There were several lessons in today’s sermon on Psalm 95.
It is an unusual Psalm, changing the tone midstream, from the Joy and Exhilaration of praise to “Listen to God,” and “Don’t be like your ancestors who complained when they were thirsty.”
The surface lesson of the Psalm is about Meribah and Massah, where the Israelites, having been led from Egypt through the parting waters of the Red Sea; having danced with joy at the Pharoah’s defeat at the Hand of God; having complained of the lack of food and offered quail and bread from heaven and then they complain of thirst, asking “Is God with us or not?”
Enough to try any human’s patience, let alone God.
The message, a merciful and caring God who, in spite of his anger, was not angry with the people forever, but only for forty years.
And even Jesus, knowing his future of being betrayed, sent to death, and utter loneliness, offered to his followers a gift of forgiveness on the very night he would be betrayed. He broke bread, gave it to the disciples and said “Take and eat, this is my body.” He handed out the wine, and said “This wine is the blood of the covenant, poured out for many for the forgiveness of sin.”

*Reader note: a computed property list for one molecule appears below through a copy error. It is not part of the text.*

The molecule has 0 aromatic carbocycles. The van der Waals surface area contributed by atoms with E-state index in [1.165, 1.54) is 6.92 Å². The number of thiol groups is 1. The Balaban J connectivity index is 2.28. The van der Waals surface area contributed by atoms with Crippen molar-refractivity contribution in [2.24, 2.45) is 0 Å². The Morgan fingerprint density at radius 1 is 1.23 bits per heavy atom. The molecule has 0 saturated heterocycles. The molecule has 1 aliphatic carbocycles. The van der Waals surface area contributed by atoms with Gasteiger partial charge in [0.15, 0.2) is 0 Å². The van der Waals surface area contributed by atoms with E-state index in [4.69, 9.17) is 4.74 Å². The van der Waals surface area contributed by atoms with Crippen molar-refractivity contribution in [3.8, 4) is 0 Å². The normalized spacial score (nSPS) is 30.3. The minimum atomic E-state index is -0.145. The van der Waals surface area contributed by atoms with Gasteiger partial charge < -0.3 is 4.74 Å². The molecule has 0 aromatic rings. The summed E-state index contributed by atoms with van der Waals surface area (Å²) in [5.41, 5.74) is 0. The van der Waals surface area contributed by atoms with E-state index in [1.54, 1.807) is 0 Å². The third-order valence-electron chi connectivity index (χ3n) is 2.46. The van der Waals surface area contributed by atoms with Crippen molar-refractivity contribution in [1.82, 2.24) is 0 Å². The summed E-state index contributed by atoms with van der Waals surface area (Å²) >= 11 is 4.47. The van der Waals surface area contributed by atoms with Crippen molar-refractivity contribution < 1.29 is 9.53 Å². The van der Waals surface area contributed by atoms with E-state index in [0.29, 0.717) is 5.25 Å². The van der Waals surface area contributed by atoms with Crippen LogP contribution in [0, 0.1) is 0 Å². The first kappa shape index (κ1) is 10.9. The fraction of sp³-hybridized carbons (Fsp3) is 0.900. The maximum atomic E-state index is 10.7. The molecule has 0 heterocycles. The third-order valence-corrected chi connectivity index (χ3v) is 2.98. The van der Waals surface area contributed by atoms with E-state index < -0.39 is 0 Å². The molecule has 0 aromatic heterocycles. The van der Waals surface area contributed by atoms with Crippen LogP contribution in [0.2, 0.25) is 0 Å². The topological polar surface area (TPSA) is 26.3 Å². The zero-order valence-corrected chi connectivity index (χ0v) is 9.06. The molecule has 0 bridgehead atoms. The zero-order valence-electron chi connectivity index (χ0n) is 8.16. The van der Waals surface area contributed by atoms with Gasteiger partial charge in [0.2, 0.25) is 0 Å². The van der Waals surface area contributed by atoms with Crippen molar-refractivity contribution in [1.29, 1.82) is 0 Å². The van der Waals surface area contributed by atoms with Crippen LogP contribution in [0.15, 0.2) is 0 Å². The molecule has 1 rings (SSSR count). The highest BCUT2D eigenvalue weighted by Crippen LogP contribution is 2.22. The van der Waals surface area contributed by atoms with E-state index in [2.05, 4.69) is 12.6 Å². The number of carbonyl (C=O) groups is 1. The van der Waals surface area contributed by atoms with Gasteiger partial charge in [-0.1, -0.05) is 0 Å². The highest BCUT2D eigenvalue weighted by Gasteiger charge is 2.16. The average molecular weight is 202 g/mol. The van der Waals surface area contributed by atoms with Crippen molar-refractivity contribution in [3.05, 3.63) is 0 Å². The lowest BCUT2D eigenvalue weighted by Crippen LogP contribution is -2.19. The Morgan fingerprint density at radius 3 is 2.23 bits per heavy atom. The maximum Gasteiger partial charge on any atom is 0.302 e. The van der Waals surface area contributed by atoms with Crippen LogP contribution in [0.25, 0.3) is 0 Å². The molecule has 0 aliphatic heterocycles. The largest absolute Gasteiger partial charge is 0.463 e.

Jesus did this not only to demonstrate that he would die, but to demonstrate that he was the passover lamb. It was a yearly ritual sacrifice that required the shedding of the blood of an unblemished lamb. Now, once and for all, God was giving the sacrifice for sin to every man who would take it.
The gospels are clear. God is not a god of just one people. Jesus did not refuse to meet the poor, the downtrodden, or the sinner. The mixture of joy and sin in Psalm 95 accentuates this side-by-side glory of God meeting man. Where we may be afraid to tread, or refuse to visit, Jesus did. Jesus met the woman at the well, the tax collector, the centurion, and leaders willing to hear. God is the God of all. He has a gift, that which does not condemn, but that which says,
Yes, walk with Me, and listen to what I have to say, and accept My gift of Love, and I will be by your side, forever!
What a promise!
God is with you until that day that He meets you face to face and you tell Him that He is not your friend. My prayer is that the day YOU meet Him face to face is a day you can honestly say “Thank you for hanging in there with me, and I’m sorry I didn’t know You sooner.”
Jesus said in John 15:13 “Greater love has no man than this, that he lay down his life for his friends.”
What a sermon I heard today!